News, views and commentary on Long Island, state and national politics
Long Beach bailout bill stalls, but not because of NYC controversy
The City of Long Beach’s request to borrow millions of dollars to address its financial woes stalled temporarily Tuesday -- but it’s not linked to the controversy over New York City’s request to raise its own taxes, officials said.
The Nassau County community has been before the state Legislature twice in recent years seeking authority to issue up to $12 million in bonds to help cover superstorm Sandy recovery costs, among other things. Last year, the Legislature approved the request -- but too late for the city to actually issue the bonds, thanks to wording errors.
So the city is back again this year; the bill is sponsored, once again, by Senate co-leader Dean Skelos (R-Rockville Centre) and Assemb. Harvey Weisenberg (D-Long Beach).
It was on the Senate debate list for Tuesday, and then Sen. Toby Ann Stavisky (D-Flushing) asked for it to be set aside, momentarily postponing it -- raising some questions around the State Capitol.
Earlier this week, another Democrat temporarily halted a request by Ulster County to raise its own sales tax rate to make a point about New York Mayor Bill de Blasio’s request to raise taxes on wealthy city residents to pay for expansion of prekindergarten. In light of opposition to the tax by Gov. Andrew M. Cuomo and Senate Republicans, Senate co-leader Jeffrey Klein (D-Bronx) said the Legislature shouldn’t block any municipality’s request to adjust its own taxes.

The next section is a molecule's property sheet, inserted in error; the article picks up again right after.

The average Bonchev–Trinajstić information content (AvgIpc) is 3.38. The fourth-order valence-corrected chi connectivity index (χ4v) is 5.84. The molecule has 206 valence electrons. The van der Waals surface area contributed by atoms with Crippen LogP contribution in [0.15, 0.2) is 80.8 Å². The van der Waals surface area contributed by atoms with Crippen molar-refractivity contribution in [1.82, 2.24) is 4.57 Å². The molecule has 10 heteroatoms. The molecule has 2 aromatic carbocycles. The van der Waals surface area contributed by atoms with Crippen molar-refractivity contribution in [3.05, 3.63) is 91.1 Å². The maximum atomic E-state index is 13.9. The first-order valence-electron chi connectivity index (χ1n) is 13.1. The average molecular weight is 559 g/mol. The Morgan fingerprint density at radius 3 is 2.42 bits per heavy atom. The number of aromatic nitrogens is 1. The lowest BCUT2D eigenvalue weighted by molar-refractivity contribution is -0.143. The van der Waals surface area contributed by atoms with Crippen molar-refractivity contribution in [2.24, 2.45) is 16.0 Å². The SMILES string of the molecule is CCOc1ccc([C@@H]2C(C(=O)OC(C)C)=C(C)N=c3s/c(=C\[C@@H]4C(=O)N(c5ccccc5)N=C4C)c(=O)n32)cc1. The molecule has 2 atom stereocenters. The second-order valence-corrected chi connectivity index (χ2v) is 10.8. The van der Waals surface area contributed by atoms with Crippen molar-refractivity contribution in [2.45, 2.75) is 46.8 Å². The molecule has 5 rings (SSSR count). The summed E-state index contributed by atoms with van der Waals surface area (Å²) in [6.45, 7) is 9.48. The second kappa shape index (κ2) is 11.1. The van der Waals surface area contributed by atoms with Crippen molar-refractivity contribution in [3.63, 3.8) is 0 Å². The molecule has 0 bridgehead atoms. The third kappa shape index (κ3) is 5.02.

Klein’s action prompted speculation that other local requests would be held up.
Stavisky said in an interview she had no such thing in mind. She said she merely had questions about Long Beach’s finances and the use of the money.
Senate Republicans who control the chamber could have taken up Stavisky's questions Tuesday, but declined because some members were attending other legislative hearings, a spokesman said.